Dehydration While Teething: A Guide for Parents

When your baby starts teething, it is an important developmental milestone, but it can also present certain difficulties. Potential dehydration during teething is one worry that parents might not always take into account. Babies drool more and get uncomfortable, therefore it's important for parents to watch out for their hydration. This blog will discuss the link between dehydration and teething and offer helpful advice on how to keep your infant hydrated.

Teething can last for several years when new teeth erupt, starting at six months of age on average. Babies may swell their gums, slobber a lot, and become fussier during this time. If not controlled, increased drooling can cause dehydration. It's critical to identify the symptoms, and take proactive steps.


Provide a Breastfeeding or Bottle Feeding Schedule:
Make sure your infant is still receiving breast milk or formula on a regular basis. For babies, this is their major source of water, therefore it's important to keep up their regular feeding schedule while they're teething.

Present Water:
Give your infant little sips of water from a sippy cup if they have begun eating solid meals. This is especially crucial on warmer days or if your kid is drooling more than usual because they are teething.

Choosing Hydrating Foods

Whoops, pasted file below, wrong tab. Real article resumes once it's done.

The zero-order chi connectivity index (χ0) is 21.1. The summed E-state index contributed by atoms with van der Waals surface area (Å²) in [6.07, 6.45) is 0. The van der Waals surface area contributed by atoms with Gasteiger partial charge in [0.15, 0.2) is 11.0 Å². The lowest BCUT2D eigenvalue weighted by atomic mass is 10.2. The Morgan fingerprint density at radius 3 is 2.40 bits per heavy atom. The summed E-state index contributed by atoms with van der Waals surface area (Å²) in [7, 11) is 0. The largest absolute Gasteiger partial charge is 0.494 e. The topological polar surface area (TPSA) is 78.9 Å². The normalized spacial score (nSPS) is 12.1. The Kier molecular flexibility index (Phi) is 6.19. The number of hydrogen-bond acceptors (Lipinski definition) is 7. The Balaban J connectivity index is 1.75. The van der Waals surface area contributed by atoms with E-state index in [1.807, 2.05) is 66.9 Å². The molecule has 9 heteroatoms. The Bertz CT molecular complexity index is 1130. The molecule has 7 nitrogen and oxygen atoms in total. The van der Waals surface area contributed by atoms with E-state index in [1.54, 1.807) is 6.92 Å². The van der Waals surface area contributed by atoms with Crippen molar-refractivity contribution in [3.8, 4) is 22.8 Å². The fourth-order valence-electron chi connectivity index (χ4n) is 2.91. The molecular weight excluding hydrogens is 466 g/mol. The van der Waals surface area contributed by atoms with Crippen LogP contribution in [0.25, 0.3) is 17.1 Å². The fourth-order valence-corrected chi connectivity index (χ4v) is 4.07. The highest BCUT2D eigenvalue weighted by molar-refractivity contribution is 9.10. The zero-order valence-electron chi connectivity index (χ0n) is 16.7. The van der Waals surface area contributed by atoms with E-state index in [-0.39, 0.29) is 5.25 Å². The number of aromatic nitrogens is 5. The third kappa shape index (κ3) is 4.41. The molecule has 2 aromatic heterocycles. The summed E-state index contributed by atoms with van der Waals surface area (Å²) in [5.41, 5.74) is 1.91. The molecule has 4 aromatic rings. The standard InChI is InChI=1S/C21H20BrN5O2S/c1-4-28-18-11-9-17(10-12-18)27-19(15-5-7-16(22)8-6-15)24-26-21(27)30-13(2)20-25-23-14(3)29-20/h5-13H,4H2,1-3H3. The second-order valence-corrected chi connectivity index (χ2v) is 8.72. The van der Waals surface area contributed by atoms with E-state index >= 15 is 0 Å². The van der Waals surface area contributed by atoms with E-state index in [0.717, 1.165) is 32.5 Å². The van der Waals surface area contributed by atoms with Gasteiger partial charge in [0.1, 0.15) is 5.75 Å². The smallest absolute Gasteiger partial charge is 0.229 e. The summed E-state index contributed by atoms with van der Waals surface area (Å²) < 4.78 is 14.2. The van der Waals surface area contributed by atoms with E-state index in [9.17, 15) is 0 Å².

Add meals high in water content to your baby's diet. In addition to being nutrient-dense, fruits like berries, cucumbers, and melons also help you stay properly hydrated.

Use a Humidifier
Babies have difficulty breathing comfortably when they are teething because nasal congestion frequently occurs at the same time. Congestion can be reduced and further dehydration can be avoided by placing a humidifier in your baby's room.

Maintain Clean Teething Toys
Teething toys are a common tool used by babies to ease gum discomfort. Make sure you maintain these toys clean to avoid the growth of bacteria. Use a mild soap and warm water to give them a regular cleaning.

Watch the Diaper Output
Pay special attention to your baby's nappy output. A baby that drinks enough water will have an adequate amount of wet diapers each day. See your pediatrician if there seems to be a noticeable decline.


While the process of weaning is normal, parents must be aware of potential hidden risks, like dehydration. You can contribute to making sure your baby remains content, healthy, and well-hydrated throughout this developmental stage by implementing these suggestions into your daily life and keeping an eye out for early symptoms of dehydration.

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